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Campus News
Your faculty and staff news since 1965
Current Issue: December 8, 2003
Volume 39, Number 10


UNM Regent Sandra Begay Campbell was featured in the November issue of New Mexico Woman Magazine in the article “Influential Native American Women.”

A scientist at Sandia National Laboratories (SNL), Begay Campbell was appointed to the Board of Regents by Governor Gary Johnson in 2001.

As the leader of SNL’s Native American Renewable Energy Program, she pioneered efforts to harness solar energy for electricity and refrigeration.


School of Law Professor James Ellis has been honored with awards from the New Mexico Association of Criminal Defense Lawyers, Association of Retarded Citizens (ARC) of New Mexico and his alma mater, Occidental College.

An expert in constitutional law, Ellis was noted by all three organizations for his work to ban executions of the mentally retarded.

In February 2002, Ellis argued before the U.S. Supreme Court in the case Atkins v. Virginia. The court agreed that capital punishment of those with mental retardation was cruel and unusual punishment under the Eighth Amendment.

Last month, Ellis was honored with the ARC of New Mexico President’s Award.

The New Mexico Association of Criminal Defense Lawyers honored Ellis with its “Champion of Life” award this fall. “Professor Ellis won a seminal victory defying overwhelming odds and changing the face of death at a national level,” said member attorney Richard Winterbottom.

Occidental College honored Ellis, class of 1968, with the Alumni Seal Award, in June. The award pays tribute to alumni who, through concern for their profession, community and college, have distinguished themselves and brought honor to Occidental.

Ellis is profiled in the 2004 issue of Quantum Magazine, UNM’s publication of research, scholarship and creative works, published online Dec. 10 at http://www.unm.edu/~quantum.


Susan Deese-Roberts, director of the Center for the Advancement of Scholarship in Teaching and Learning (CASTL) and General Library faculty, was awarded the College Reading & Learning Association’s Karen G. Smith Special Recognition Award at the association’s annual conference held recently.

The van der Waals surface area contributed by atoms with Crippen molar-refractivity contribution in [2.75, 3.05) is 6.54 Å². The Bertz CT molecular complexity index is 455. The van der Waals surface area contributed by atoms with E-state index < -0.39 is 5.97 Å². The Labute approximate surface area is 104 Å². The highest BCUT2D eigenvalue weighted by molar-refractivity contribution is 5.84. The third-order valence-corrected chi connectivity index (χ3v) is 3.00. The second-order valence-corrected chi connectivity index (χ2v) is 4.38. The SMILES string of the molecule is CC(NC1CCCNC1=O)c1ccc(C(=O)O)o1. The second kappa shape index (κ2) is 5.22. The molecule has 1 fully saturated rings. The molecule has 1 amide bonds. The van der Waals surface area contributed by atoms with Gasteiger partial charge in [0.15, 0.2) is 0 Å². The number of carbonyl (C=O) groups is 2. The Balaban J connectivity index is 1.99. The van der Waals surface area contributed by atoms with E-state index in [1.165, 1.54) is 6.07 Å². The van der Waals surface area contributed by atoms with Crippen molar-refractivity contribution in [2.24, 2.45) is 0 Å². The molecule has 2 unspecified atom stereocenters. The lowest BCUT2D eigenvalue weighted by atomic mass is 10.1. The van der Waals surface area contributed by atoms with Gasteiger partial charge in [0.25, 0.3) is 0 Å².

The association has approximately 1,200 members – learning assistance professionals in colleges and universities across the United States and Canada.

Named for an outstanding member of the association who mentored and worked tirelessly for the profession, the award is one of its highest honors. Deese-Roberts is the first recipient of this award.

Deese-Roberts has won several other high honors from the association, including the Robert Griffin Long and Outstanding Service Award.


Kenneth Roberts, chair of the Political Science Department and UNM associate professor, was invited by the Carter Center and the Organization of American States (OAS) to serve as an election observer in Venezuela.

The delegation of international experts was sent to Caracas and other Venezuelan cities to observe two scheduled collections of recall signatures – Nov. 21-24 and Nov. 28-Dec. 1.

Roberts has served as an international electoral observer twice before. He was invited by The Carter Center to be a member of election observation delegations to Venezuela in December 1998 and May 2000.

His research and writing focuses on political economy, party systems, labor and social movements in Latin America. He is the author of “Deepening Democracy? The Modern Left and Social Movements in Chile and Peru” (Stanford University Press 1998).

The Carter Center, in partnership with Emory University, is guided by a fundamental commitment to human rights and the alleviation of human suffering. The center seeks to prevent and resolve conflicts, enhance freedom and democracy and improve health.


Patricia Trainor, UNM School of Law registrar, has been elected executive director for the National Network of Law School Officers (NNLSO).

The NNLSO has a membership of more than 600 members at 133 participating American Bar Association accredited law schools, which represents 71 percent of all accredited law schools.

A member of the network for eight years, she has also served as chair of the by-laws committee and nominations and elections committee.

As executive director, Trainor will preside over all meetings and serve as chair of the NNLSO executive committee.

“My initial goal as executive director is to increase the amount of research that our organization endeavors in. Hopefully, this research will result in better delivery services in the student services area for law schools,” Trainor said.


Amy Wohlert, chair of the Department of Speech and Hearing Sciences, has been elected president-elect of the Council on Academic Accreditation of the American Speech-Language-Hearing Association (ASHA), the professional, scientific, and credentialing association for more than 110,000 audiologists, speech-language pathologists, and speech, language and hearing scientists.

“I’m looking forward to gathering ideas from innovative programs nationwide and to gaining insight into accreditation processes in a wide variety of disciplines,” Wohlert said. “Of course that knowledge will be used to benefit the council’s functions, but I’ll be able to apply it directly here at UNM.”

Wohlert will serve a one-year term as president-elect followed by a two-year term as president.